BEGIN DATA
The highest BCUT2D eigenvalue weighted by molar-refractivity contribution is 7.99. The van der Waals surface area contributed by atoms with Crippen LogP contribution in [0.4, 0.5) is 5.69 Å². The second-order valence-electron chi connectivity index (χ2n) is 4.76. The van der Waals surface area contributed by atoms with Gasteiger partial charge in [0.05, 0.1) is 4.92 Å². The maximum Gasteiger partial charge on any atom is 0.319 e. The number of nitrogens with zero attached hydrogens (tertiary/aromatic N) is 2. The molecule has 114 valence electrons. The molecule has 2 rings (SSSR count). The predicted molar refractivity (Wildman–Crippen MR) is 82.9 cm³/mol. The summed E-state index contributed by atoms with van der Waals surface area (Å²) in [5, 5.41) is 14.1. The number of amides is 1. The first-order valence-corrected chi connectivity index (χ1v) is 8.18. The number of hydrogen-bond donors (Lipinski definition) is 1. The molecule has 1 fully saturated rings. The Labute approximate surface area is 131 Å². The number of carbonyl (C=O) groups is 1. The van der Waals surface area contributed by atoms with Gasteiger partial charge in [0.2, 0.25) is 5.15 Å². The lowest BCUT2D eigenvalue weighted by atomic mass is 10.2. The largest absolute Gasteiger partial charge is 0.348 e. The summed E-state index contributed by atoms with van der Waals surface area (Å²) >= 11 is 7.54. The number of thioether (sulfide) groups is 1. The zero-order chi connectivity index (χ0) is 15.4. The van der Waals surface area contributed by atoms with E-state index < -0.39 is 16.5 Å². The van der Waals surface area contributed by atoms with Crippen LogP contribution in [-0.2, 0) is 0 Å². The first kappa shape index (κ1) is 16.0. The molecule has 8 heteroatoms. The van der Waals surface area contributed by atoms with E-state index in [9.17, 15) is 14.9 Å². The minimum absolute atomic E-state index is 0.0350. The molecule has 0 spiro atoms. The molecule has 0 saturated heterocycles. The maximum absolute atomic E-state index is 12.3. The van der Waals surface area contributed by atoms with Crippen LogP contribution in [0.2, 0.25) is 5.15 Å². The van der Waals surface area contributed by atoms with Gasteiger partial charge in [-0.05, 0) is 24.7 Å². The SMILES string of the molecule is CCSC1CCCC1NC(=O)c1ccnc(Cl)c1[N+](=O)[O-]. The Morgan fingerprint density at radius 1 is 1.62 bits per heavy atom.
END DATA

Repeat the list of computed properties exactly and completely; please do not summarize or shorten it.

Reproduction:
The highest BCUT2D eigenvalue weighted by molar-refractivity contribution is 7.99. The van der Waals surface area contributed by atoms with Crippen LogP contribution in [0.4, 0.5) is 5.69 Å². The second-order valence-electron chi connectivity index (χ2n) is 4.76. The van der Waals surface area contributed by atoms with Gasteiger partial charge in [0.05, 0.1) is 4.92 Å². The maximum Gasteiger partial charge on any atom is 0.319 e. The number of nitrogens with zero attached hydrogens (tertiary/aromatic N) is 2. The molecule has 114 valence electrons. The molecule has 2 rings (SSSR count). The predicted molar refractivity (Wildman–Crippen MR) is 82.9 cm³/mol. The summed E-state index contributed by atoms with van der Waals surface area (Å²) in [5, 5.41) is 14.1. The number of amides is 1. The first-order valence-corrected chi connectivity index (χ1v) is 8.18. The number of hydrogen-bond donors (Lipinski definition) is 1. The molecule has 1 fully saturated rings. The Labute approximate surface area is 131 Å². The number of carbonyl (C=O) groups is 1. The van der Waals surface area contributed by atoms with Gasteiger partial charge in [0.2, 0.25) is 5.15 Å². The lowest BCUT2D eigenvalue weighted by atomic mass is 10.2. The largest absolute Gasteiger partial charge is 0.348 e. The summed E-state index contributed by atoms with van der Waals surface area (Å²) >= 11 is 7.54. The number of thioether (sulfide) groups is 1. The zero-order chi connectivity index (χ0) is 15.4. The van der Waals surface area contributed by atoms with E-state index < -0.39 is 16.5 Å². The van der Waals surface area contributed by atoms with Crippen LogP contribution in [-0.2, 0) is 0 Å². The first kappa shape index (κ1) is 16.0. The molecule has 8 heteroatoms. The van der Waals surface area contributed by atoms with E-state index in [9.17, 15) is 14.9 Å². The minimum absolute atomic E-state index is 0.0350. The molecule has 0 spiro atoms. The molecule has 0 saturated heterocycles. The maximum absolute atomic E-state index is 12.3. The van der Waals surface area contributed by atoms with Crippen LogP contribution in [0.2, 0.25) is 5.15 Å². The van der Waals surface area contributed by atoms with Gasteiger partial charge in [-0.05, 0) is 24.7 Å². The SMILES string of the molecule is CCSC1CCCC1NC(=O)c1ccnc(Cl)c1[N+](=O)[O-]. The Morgan fingerprint density at radius 1 is 1.62 bits per heavy atom.